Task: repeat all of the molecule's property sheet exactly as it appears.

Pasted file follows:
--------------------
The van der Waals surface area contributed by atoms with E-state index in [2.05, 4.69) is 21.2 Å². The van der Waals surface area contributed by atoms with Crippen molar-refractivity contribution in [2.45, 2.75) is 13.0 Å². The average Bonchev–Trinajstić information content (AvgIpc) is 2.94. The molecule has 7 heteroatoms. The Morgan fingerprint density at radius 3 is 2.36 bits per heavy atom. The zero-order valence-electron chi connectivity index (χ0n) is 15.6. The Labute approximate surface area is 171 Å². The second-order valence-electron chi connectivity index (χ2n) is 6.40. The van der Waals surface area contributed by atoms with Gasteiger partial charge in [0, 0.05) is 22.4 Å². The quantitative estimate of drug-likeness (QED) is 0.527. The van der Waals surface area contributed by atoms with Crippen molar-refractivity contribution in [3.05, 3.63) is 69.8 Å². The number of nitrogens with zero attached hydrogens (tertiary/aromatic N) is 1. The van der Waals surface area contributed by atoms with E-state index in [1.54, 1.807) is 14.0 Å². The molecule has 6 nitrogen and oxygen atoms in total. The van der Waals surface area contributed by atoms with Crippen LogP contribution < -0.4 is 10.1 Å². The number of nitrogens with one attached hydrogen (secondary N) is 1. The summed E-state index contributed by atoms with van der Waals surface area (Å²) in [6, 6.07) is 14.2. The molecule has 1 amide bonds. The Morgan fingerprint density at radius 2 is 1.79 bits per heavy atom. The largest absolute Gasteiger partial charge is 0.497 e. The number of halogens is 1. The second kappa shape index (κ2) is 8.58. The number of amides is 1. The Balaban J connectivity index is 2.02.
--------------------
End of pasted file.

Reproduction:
The van der Waals surface area contributed by atoms with E-state index in [2.05, 4.69) is 21.2 Å². The van der Waals surface area contributed by atoms with Crippen molar-refractivity contribution in [2.45, 2.75) is 13.0 Å². The average Bonchev–Trinajstić information content (AvgIpc) is 2.94. The molecule has 7 heteroatoms. The Morgan fingerprint density at radius 3 is 2.36 bits per heavy atom. The zero-order valence-electron chi connectivity index (χ0n) is 15.6. The Labute approximate surface area is 171 Å². The second-order valence-electron chi connectivity index (χ2n) is 6.40. The van der Waals surface area contributed by atoms with Gasteiger partial charge in [0, 0.05) is 22.4 Å². The quantitative estimate of drug-likeness (QED) is 0.527. The van der Waals surface area contributed by atoms with Crippen molar-refractivity contribution in [3.05, 3.63) is 69.8 Å². The number of nitrogens with zero attached hydrogens (tertiary/aromatic N) is 1. The van der Waals surface area contributed by atoms with E-state index in [1.54, 1.807) is 14.0 Å². The molecule has 6 nitrogen and oxygen atoms in total. The van der Waals surface area contributed by atoms with Crippen LogP contribution < -0.4 is 10.1 Å². The number of nitrogens with one attached hydrogen (secondary N) is 1. The summed E-state index contributed by atoms with van der Waals surface area (Å²) in [6, 6.07) is 14.2. The molecule has 1 amide bonds. The Morgan fingerprint density at radius 2 is 1.79 bits per heavy atom. The largest absolute Gasteiger partial charge is 0.497 e. The number of halogens is 1. The second kappa shape index (κ2) is 8.58. The number of amides is 1. The Balaban J connectivity index is 2.02.